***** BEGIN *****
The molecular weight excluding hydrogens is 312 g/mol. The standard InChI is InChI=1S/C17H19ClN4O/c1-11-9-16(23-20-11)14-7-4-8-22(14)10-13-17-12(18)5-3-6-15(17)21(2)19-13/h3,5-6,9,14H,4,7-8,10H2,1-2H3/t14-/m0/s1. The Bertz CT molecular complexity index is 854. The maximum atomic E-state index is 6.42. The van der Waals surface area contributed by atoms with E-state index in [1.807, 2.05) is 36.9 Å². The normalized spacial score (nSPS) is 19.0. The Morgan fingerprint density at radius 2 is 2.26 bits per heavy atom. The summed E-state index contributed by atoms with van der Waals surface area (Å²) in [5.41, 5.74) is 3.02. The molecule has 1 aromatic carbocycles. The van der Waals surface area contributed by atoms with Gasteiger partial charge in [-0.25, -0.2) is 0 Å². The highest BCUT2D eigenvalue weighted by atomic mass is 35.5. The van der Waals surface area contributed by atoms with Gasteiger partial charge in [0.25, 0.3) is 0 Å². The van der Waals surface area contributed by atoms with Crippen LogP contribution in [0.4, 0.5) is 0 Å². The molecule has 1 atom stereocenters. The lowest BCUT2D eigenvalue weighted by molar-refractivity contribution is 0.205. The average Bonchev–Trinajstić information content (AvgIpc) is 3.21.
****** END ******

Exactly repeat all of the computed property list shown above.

The molecular weight excluding hydrogens is 312 g/mol. The standard InChI is InChI=1S/C17H19ClN4O/c1-11-9-16(23-20-11)14-7-4-8-22(14)10-13-17-12(18)5-3-6-15(17)21(2)19-13/h3,5-6,9,14H,4,7-8,10H2,1-2H3/t14-/m0/s1. The Bertz CT molecular complexity index is 854. The maximum atomic E-state index is 6.42. The van der Waals surface area contributed by atoms with E-state index in [1.807, 2.05) is 36.9 Å². The normalized spacial score (nSPS) is 19.0. The Morgan fingerprint density at radius 2 is 2.26 bits per heavy atom. The summed E-state index contributed by atoms with van der Waals surface area (Å²) in [5.41, 5.74) is 3.02. The molecule has 1 aromatic carbocycles. The van der Waals surface area contributed by atoms with Gasteiger partial charge in [-0.25, -0.2) is 0 Å². The highest BCUT2D eigenvalue weighted by atomic mass is 35.5. The van der Waals surface area contributed by atoms with Gasteiger partial charge in [0.25, 0.3) is 0 Å². The van der Waals surface area contributed by atoms with Crippen LogP contribution in [0.4, 0.5) is 0 Å². The molecule has 1 atom stereocenters. The lowest BCUT2D eigenvalue weighted by molar-refractivity contribution is 0.205. The average Bonchev–Trinajstić information content (AvgIpc) is 3.21.